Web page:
Limits. They should be called restrictors. I realize, I place too many of these little fences around my thoughts. Self-imposed, they are and stifling they can be. But, to grow, these limits need to be pushed away. At first, even pushing the walls down seem hard and daunting. The anticipation of emotions of fear and nervousness about the unknown. Should success be the end goal of every endeavor? I don’t know and I don’t think I will ever have an answer to that but the thought of having attempted brings me comfort. But it also brings me strength, the strength to break down these limits and experience. To make mistakes and learn, isn’t that the true purpose of any venture.
For the past few weeks, I’ve been working on a little personal photography project, one to learn and grow from. My goal was to try and capture moments during the process of cooking. I’ve also been wanting to step away from focusing more on the final product but depict some of the stages through which ingredients get transformed. Some moments are more exciting than others but even the simpler moments have a story to tell. It could be something as icky as pulling the strings out of a pumpkin or something as delightful as icing a cake. But every step in preparing a meal is special which is why I find preparing food a grace and an even bigger joy to share. I do hope you enjoy this series as I share these moments with you.
I don’t think I could have predicted that I’d be sharing a pumpkin lassi recipe in fall . But here I am, doing just that. Tinged with the brightness of saffron and the sweet flesh of roasted pumpkin purée, this yogurt drink is dreamy. Dreamy with the colors and flavors of fall and one of its golden harvest, the spectacular pumpkin. So drink up and enjoy!
- If you want to make your own pumpkin purée at home, you can do what I did. It’s relatively easy and simple to do this and whatever, I don’t use I freeze in airtight ziploc bags until needed. Start with a small pumpkin and cut in half, discard the strings and seeds, place it on a baking sheet at bake in a preheat oven at 400F for about 35-40 minutes or until the flesh is soft and tender. Remove and scoop the flesh out and blend it in a blender until completely smooth. For every 1 cup of puree, I add 1/4 cup of water to keep things moving in the blender. Try to use as little water as possible. The purée should be as smooth as possible.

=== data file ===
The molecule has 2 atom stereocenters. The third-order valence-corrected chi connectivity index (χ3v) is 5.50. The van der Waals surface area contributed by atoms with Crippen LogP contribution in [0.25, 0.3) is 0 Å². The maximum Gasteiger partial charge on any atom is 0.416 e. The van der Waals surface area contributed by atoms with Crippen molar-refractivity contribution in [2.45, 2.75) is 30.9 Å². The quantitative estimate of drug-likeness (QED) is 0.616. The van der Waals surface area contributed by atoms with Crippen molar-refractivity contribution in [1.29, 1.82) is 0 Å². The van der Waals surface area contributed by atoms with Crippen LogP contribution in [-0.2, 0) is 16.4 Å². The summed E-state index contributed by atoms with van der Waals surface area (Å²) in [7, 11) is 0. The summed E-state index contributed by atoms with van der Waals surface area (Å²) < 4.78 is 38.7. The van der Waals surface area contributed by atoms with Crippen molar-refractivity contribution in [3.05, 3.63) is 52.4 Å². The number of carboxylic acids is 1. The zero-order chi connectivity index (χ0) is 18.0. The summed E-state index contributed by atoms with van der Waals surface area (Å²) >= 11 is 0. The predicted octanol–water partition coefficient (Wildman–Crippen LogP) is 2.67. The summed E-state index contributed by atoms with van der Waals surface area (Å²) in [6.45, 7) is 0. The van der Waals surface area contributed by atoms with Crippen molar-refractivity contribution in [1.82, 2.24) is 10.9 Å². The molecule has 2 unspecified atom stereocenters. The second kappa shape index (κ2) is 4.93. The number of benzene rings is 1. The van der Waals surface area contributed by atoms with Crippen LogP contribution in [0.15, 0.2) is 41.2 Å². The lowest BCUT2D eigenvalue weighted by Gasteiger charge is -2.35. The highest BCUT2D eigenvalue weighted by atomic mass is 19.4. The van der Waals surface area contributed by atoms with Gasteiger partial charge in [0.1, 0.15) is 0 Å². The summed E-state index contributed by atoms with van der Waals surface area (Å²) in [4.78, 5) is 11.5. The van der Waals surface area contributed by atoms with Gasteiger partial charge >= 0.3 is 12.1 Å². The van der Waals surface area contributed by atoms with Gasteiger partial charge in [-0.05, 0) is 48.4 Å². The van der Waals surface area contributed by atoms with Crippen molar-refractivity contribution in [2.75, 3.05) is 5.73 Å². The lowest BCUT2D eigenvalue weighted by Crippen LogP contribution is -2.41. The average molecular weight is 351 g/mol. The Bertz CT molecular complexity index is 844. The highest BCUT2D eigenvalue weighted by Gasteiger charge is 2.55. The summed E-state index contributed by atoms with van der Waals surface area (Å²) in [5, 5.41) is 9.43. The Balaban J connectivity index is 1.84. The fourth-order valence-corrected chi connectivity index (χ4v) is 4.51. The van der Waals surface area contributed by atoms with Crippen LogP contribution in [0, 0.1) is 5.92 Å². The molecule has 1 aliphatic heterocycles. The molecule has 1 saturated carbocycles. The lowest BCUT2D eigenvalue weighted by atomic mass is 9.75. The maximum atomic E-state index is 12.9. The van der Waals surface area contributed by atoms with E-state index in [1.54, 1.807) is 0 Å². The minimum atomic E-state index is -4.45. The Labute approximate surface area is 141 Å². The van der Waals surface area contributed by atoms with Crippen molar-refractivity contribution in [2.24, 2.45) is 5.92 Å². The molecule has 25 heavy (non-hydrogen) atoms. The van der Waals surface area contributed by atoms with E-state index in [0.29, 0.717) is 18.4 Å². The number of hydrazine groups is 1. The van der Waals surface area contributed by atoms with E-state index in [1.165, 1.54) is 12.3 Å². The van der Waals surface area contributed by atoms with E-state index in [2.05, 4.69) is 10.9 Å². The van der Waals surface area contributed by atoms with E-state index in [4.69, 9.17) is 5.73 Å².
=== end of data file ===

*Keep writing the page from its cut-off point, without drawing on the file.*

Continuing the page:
- Don’t use greek yogurt, use the regular plain, unsweetened variety.
- Avoid the temptation to use milk to prepare the drink in place of water. Lassi is traditionally made with chilled water.
Here are some of my favorite reads that I’m drooling over this week,
- This apple blackberry and geranium tart by Imen is absolutely gorgeous but so is everything on her blog.
- This persian broccoli kuku (or koo koo) , think frittata with a lot of lovely flavors.
- This spectacular salted caramel apple snickers cake.
- This delicious dessert blog.
- A buckwheat pizza crust recipe, I need to try this weekend.
yields : 2 servings
4 tablespoons unsweetened pumpkin purée
1 1/2 cups plain unsweetened yogurt (not Greek yogurt)
3/4 cup ice cold water
1/2 teaspoon cinnamon, freshly ground
1/2 teaspoon ginger powder
1/4 teaspoon nutmeg, freshly ground
1/2 teaspoon saffron strands soaked in 4 tablespoons boiling water
3-4 tablespoons molasses (you could also use brown sugar or honey, adjust sweetness as needed)
chopped nuts or saffron strands to garnish (I used saffron)
1. Place all the ingredients together in a blender and pulse for about 1 minute on high speed until smooth and combined. Taste and adjust sweetness if needed.
2. Pour into chilled glasses containing ice. Serve immediately and garnish with strands of saffron if desired.